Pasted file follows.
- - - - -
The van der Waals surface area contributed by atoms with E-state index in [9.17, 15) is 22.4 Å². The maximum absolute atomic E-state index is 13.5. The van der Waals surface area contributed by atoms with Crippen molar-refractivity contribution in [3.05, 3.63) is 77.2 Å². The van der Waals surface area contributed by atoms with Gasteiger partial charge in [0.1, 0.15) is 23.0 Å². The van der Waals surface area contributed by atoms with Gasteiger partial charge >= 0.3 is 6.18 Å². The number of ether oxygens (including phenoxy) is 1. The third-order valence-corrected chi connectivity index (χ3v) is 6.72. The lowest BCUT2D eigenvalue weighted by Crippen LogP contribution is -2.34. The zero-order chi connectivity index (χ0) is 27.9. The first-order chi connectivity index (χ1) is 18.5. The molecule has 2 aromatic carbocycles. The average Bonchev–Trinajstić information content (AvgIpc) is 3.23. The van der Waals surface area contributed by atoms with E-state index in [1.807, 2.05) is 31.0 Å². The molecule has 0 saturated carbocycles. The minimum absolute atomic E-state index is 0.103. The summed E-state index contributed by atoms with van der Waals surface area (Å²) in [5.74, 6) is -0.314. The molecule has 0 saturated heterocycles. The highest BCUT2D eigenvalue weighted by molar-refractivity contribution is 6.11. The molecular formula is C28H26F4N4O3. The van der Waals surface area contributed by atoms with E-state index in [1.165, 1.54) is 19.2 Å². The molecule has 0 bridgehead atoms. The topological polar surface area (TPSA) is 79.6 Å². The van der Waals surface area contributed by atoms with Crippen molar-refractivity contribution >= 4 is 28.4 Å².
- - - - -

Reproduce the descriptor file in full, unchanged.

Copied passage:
The van der Waals surface area contributed by atoms with E-state index in [9.17, 15) is 22.4 Å². The maximum absolute atomic E-state index is 13.5. The van der Waals surface area contributed by atoms with Crippen molar-refractivity contribution in [3.05, 3.63) is 77.2 Å². The van der Waals surface area contributed by atoms with Gasteiger partial charge in [0.1, 0.15) is 23.0 Å². The van der Waals surface area contributed by atoms with Gasteiger partial charge >= 0.3 is 6.18 Å². The number of ether oxygens (including phenoxy) is 1. The third-order valence-corrected chi connectivity index (χ3v) is 6.72. The lowest BCUT2D eigenvalue weighted by Crippen LogP contribution is -2.34. The zero-order chi connectivity index (χ0) is 27.9. The first-order chi connectivity index (χ1) is 18.5. The molecule has 2 aromatic carbocycles. The average Bonchev–Trinajstić information content (AvgIpc) is 3.23. The van der Waals surface area contributed by atoms with E-state index in [1.807, 2.05) is 31.0 Å². The molecule has 0 saturated carbocycles. The minimum absolute atomic E-state index is 0.103. The summed E-state index contributed by atoms with van der Waals surface area (Å²) in [5.74, 6) is -0.314. The molecule has 0 saturated heterocycles. The highest BCUT2D eigenvalue weighted by molar-refractivity contribution is 6.11. The molecular formula is C28H26F4N4O3. The van der Waals surface area contributed by atoms with E-state index in [1.165, 1.54) is 19.2 Å². The molecule has 0 bridgehead atoms. The topological polar surface area (TPSA) is 79.6 Å². The van der Waals surface area contributed by atoms with Crippen molar-refractivity contribution >= 4 is 28.4 Å².